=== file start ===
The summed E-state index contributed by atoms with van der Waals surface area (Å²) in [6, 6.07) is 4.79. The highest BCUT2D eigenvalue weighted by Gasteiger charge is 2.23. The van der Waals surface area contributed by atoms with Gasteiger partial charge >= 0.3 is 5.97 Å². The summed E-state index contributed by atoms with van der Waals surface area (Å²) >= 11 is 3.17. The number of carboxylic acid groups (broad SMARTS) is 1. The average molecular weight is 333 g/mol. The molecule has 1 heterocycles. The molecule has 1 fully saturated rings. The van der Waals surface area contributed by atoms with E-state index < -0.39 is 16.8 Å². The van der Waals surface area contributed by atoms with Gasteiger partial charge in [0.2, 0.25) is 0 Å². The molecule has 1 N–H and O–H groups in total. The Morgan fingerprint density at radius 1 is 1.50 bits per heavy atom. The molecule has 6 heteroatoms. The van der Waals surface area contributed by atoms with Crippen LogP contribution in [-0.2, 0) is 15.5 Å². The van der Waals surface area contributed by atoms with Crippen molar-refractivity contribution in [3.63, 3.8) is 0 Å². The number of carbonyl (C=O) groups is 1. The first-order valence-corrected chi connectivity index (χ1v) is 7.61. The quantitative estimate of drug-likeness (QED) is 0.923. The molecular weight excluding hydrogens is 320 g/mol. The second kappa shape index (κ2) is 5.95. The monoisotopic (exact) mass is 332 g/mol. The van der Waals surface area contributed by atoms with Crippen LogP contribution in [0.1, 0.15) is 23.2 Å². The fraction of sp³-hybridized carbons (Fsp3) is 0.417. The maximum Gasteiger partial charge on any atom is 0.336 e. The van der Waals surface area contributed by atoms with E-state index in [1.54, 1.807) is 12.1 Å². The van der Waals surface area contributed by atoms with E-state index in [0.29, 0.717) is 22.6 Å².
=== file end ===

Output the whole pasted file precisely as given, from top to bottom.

The summed E-state index contributed by atoms with van der Waals surface area (Å²) in [6, 6.07) is 4.79. The highest BCUT2D eigenvalue weighted by Gasteiger charge is 2.23. The van der Waals surface area contributed by atoms with Gasteiger partial charge >= 0.3 is 5.97 Å². The summed E-state index contributed by atoms with van der Waals surface area (Å²) >= 11 is 3.17. The number of carboxylic acid groups (broad SMARTS) is 1. The average molecular weight is 333 g/mol. The molecule has 1 heterocycles. The molecule has 1 fully saturated rings. The van der Waals surface area contributed by atoms with E-state index < -0.39 is 16.8 Å². The van der Waals surface area contributed by atoms with Gasteiger partial charge in [0.2, 0.25) is 0 Å². The molecule has 1 N–H and O–H groups in total. The Morgan fingerprint density at radius 1 is 1.50 bits per heavy atom. The molecule has 6 heteroatoms. The van der Waals surface area contributed by atoms with Crippen LogP contribution in [-0.2, 0) is 15.5 Å². The van der Waals surface area contributed by atoms with Crippen molar-refractivity contribution in [3.63, 3.8) is 0 Å². The number of carbonyl (C=O) groups is 1. The first-order valence-corrected chi connectivity index (χ1v) is 7.61. The quantitative estimate of drug-likeness (QED) is 0.923. The molecular weight excluding hydrogens is 320 g/mol. The second kappa shape index (κ2) is 5.95. The monoisotopic (exact) mass is 332 g/mol. The van der Waals surface area contributed by atoms with Crippen LogP contribution in [0.1, 0.15) is 23.2 Å². The fraction of sp³-hybridized carbons (Fsp3) is 0.417. The maximum Gasteiger partial charge on any atom is 0.336 e. The van der Waals surface area contributed by atoms with E-state index in [1.54, 1.807) is 12.1 Å². The van der Waals surface area contributed by atoms with E-state index in [0.29, 0.717) is 22.6 Å².